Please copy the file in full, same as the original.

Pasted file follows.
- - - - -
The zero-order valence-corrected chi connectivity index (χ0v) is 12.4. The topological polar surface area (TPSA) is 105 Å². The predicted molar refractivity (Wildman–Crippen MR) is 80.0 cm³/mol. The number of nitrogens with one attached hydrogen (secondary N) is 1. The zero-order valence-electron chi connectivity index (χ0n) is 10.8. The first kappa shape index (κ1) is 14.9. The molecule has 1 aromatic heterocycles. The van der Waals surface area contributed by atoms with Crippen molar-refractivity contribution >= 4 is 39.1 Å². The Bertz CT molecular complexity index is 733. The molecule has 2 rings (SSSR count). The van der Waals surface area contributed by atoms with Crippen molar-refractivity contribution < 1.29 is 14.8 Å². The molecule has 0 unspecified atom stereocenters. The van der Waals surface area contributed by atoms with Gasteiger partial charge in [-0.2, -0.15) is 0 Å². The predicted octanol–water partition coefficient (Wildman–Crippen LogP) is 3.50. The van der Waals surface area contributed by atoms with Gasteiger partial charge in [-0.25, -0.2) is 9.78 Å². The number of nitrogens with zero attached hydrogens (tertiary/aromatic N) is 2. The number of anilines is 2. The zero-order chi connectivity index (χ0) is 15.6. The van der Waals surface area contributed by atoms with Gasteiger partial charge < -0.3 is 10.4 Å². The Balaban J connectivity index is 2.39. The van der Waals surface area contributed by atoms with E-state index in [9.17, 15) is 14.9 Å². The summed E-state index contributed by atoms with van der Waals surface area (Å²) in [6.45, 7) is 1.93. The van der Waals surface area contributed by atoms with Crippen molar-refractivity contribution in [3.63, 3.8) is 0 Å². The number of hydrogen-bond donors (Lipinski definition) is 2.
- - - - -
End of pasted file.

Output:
The zero-order valence-corrected chi connectivity index (χ0v) is 12.4. The topological polar surface area (TPSA) is 105 Å². The predicted molar refractivity (Wildman–Crippen MR) is 80.0 cm³/mol. The number of nitrogens with one attached hydrogen (secondary N) is 1. The zero-order valence-electron chi connectivity index (χ0n) is 10.8. The first kappa shape index (κ1) is 14.9. The molecule has 1 aromatic heterocycles. The van der Waals surface area contributed by atoms with Crippen molar-refractivity contribution >= 4 is 39.1 Å². The Bertz CT molecular complexity index is 733. The molecule has 2 rings (SSSR count). The van der Waals surface area contributed by atoms with Crippen molar-refractivity contribution < 1.29 is 14.8 Å². The molecule has 0 unspecified atom stereocenters. The van der Waals surface area contributed by atoms with Gasteiger partial charge in [-0.2, -0.15) is 0 Å². The predicted octanol–water partition coefficient (Wildman–Crippen LogP) is 3.50. The van der Waals surface area contributed by atoms with Gasteiger partial charge in [-0.25, -0.2) is 9.78 Å². The number of nitrogens with zero attached hydrogens (tertiary/aromatic N) is 2. The number of anilines is 2. The zero-order chi connectivity index (χ0) is 15.6. The van der Waals surface area contributed by atoms with Gasteiger partial charge < -0.3 is 10.4 Å². The Balaban J connectivity index is 2.39. The van der Waals surface area contributed by atoms with E-state index in [9.17, 15) is 14.9 Å². The summed E-state index contributed by atoms with van der Waals surface area (Å²) in [6.45, 7) is 1.93. The van der Waals surface area contributed by atoms with Crippen molar-refractivity contribution in [3.63, 3.8) is 0 Å². The number of hydrogen-bond donors (Lipinski definition) is 2.